And at the end of every talking interlude, he'd say, "That's all," as he turned off the mike.  Kind of like saying, 'the end,' after conversing with someone, or maybe, "over and out."  I'm sure none of these things, which aren't REALLY such big deals, would have made us giggle, if I hadn't been so blasted tired.  I got up at 4 AM yesterday, after all.  For Beve, that's just barely earlier than his alarm goes off, but for me, it's a mere two hours after I've finally managed to stop thinking and start dreaming.

At the end of the concert (and the wind ensemble, for which K2 plays, and was given 'Musician of the year' award), the parents clapped lustily and even gave them a standing ovation.  The second to the last piece was gorgeous, but then they played "America the Beautiful" which is fine, but why is it that so many school bands feel the need to end with patriotic pieces? It's like patriotism is the only 'religion' allowed in public schools, if that makes sense.  But the rather un-objective crowd loved it, and just as we were gathering our purses, looking for extra programs to take home, the 'missing you a bunch' director strode back onto stage and they played an encore.  Seriously?  Oddly (or maybe not!), no one stood up after that piece.  I think the parents were looking at their watches and wondering if they'd get home for their 9 o'clock TV shows.

I have to say, I've been to a whole lot of music concerts over the years, but it's been about 6 years since a middle school one.  Last night was highly entertaining, but I'm rather glad to be beyond that stage. But don't worry, my sister and I will find more things to criticize today...or maybe I'll actually catch up on my sleep enough that I'm more merciful.  If not, I'm blaming it all on her--like I've been doing ever since I learned to talk.

Tuesday, June 2, 2009

Out of my comfort zone

On my way to Southern California tomorrow...leaving here at the obscene hour of 5:40 in the morning.  In fact, I'll get into LAX about the time I wake up most days.  And I'm NOT a morning person.  Have I ever said that before?  And for someone who's terrified of flying I sure seem to do a whole lot of it these days.  Sigh.  So, up to early, spending my morning on a plane, then my 18-year-old nephew will pick me up and drive me up to his home town on crowded So Cal freeways.  Yep, tomorrow I'm pretty much spending the entire day outside my comfort zone.

When I confront such things, I always have to take a deep breath and realize that this is a good thing.  Living outside my comfort zone, I mean.  I spend too much of my time doing what I can control, being the boss of house and husband and life. Fortunately I have a calm, stable family who tolerate my idiosyncrasies; yes, my failings pretty well.  Living with someone in chronic pain is no picnic for the family, I can tell you that.  On the days when just getting vertical is difficult, let alone doing anything else, they bring home Mexican food or pizza and don't complain.  When Beve has to take care of the yard and garden, the dogs and laundry after spending his day with needy kids, he rarely complains. I often think I don't deserve him...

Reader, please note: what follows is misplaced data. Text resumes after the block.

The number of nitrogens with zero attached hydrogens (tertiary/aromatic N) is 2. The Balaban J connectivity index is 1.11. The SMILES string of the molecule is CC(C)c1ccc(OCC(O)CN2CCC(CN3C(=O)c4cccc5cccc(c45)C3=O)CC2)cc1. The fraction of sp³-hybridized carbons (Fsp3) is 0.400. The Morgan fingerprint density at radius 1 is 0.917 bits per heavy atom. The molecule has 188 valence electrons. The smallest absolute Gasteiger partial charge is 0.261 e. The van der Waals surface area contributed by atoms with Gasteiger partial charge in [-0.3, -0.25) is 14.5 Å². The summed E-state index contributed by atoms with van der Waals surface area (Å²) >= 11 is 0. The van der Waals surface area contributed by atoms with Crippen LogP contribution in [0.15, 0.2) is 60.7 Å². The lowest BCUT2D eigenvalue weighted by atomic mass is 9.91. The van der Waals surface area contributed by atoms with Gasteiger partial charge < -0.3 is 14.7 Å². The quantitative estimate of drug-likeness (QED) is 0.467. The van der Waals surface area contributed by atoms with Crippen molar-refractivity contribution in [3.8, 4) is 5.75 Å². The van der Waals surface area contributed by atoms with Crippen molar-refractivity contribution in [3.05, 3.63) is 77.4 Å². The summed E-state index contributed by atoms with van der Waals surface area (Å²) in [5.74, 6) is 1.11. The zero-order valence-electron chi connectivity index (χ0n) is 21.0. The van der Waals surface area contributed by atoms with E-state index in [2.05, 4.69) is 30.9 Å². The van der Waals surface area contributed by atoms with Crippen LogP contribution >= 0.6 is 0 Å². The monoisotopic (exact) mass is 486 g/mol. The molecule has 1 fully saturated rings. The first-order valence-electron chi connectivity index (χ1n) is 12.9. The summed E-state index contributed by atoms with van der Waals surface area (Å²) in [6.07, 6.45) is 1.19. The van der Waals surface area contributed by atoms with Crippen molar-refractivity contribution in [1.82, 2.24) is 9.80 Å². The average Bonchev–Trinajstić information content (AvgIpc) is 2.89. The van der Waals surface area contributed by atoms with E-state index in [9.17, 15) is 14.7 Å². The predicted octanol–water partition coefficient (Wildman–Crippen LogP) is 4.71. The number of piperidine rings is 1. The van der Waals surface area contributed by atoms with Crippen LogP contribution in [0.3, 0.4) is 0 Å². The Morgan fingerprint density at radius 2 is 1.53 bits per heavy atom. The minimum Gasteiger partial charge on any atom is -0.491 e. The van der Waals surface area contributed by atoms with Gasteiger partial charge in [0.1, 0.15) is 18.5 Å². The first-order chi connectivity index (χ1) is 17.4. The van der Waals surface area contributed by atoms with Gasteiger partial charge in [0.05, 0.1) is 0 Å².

The other day E was telling me that one of the classes she transcribes lectures for is an anthropology class.  The prof was saying that marital happiness is related to the age of people when they marry (older is better), and, interestingly enough, whether the household chores are shared evenly between the partners.  E said she realized what a unique home she grew up in--there are few things Beve won't do around here.  He likes cooking better than I do, loves to shop (go figure!), is johnny-on-the-spot when it comes to laundry and the garbage, takes care of the cars, and is quite the hand with the vacuum cleaner.  I've long said he's a better wife than I am, and I'm not kidding (though he really doesn't like me saying it, sounds weird to him, so don't tell him!). 

When I'm feeling most insecure I wonder what I bring to this family.  In the old days, I took care of a whole lot more, but these days, it feels like I'm ballast. 

You're waiting for a 'but', aren't you?  Well, not tonight.  Tonight you just get my honesty.  I'll go away for a week, and when I return, having had great conversations with my sister and her kids, having feted the graduate, seen artifacts from Pompeii, maybe dipped by toes in the Pacific, I'll be better, will sense a different hue about my life and usefulness.  Til then, see ya.